Review: could Folic Acid cause Upper Respiratory Tract Infection?


Summary

Upper respiratory tract infection is found among people who take Folic Acid, especially for people who are female, 60+ old , have been taking the drug for 5 - 10 years, also take medication Methotrexate, and have Rheumatoid arthritis . We study 93,397 people who have side effects while taking Folic acid from FDA and social media. Among them, 621 have Upper respiratory tract infection. Find out below who they are, when they have Upper respiratory tract infection and more.

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Folic Acid

Folic acid has active ingredients of folic acid. It is often used in vitamin supplementation. (latest outcomes from Folic acid 90,300 users)

Upper Respiratory Tract Infection

Upper respiratory tract infection has been reported by people with tendon rupture, fever, rashes, breathing difficulty, diarrhea (latest reports from 17,909 Upper respiratory tract infection patients).

On Aug, 17, 2016

93,397 people reported to have side effects when taking Folic Acid.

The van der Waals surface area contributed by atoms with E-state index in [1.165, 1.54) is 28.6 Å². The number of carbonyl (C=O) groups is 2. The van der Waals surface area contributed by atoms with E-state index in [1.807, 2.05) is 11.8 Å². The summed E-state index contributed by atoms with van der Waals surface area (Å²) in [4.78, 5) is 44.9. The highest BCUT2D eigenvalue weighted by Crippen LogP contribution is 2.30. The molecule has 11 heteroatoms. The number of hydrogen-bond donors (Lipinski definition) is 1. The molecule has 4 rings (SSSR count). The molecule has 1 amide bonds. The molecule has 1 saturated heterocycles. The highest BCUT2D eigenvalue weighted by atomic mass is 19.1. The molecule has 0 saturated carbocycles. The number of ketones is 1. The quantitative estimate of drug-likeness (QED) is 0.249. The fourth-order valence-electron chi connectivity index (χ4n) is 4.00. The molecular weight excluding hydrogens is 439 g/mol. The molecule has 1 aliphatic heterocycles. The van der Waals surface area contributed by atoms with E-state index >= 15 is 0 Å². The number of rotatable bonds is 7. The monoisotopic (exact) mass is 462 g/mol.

Among them, 621 people (0.66%) have Upper Respiratory Tract Infection


Number of reports submitted per year:

Could Folic acid cause Upper respiratory tract infection?

Time on Folic Acid when people have Upper Respiratory Tract Infection *:

  • < 1 month: 0.0 %
  • 1 - 6 months: 0.0 %
  • 6 - 12 months: 33.33 %
  • 1 - 2 years: 6.67 %
  • 2 - 5 years: 13.33 %
  • 5 - 10 years: 46.67 %
  • 10+ years: 0.0 %

Gender of people who have Upper Respiratory Tract Infection when taking Folic Acid *:

  • female: 65.29 %
  • male: 34.71 %

Age of people who have Upper Respiratory Tract Infection when taking Folic Acid *:

  • 0-1: 0.65 %
  • 2-9: 2.16 %
  • 10-19: 2.38 %
  • 20-29: 3.46 %
  • 30-39: 6.71 %
  • 40-49: 13.64 %
  • 50-59: 29.65 %
  • 60+: 39.83 %

Top conditions involved for these people *:

  • Rheumatoid Arthritis (223 people)
  • Depression (63 people)
  • Pain (54 people)
  • Hypertension (53 people)
  • Vitamin Supplementation (31 people)

Top co-used drugs for these people *:

  • Methotrexate (241 people)
  • Humira (124 people)
  • Prednisone (107 people)
  • Zometa (91 people)
  • Aspirin (83 people)

* Approximation only. Some reports may have incomplete information.

** Reports from social media are used.

How to use the study: print a copy of the study and bring it to your health teams to ensure drug risks and benefits are fully discussed and understood.

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NOTE: The study is based on active ingredients and brand name. Other drugs that have the same active ingredients (e.g. generic drugs) are NOT considered.

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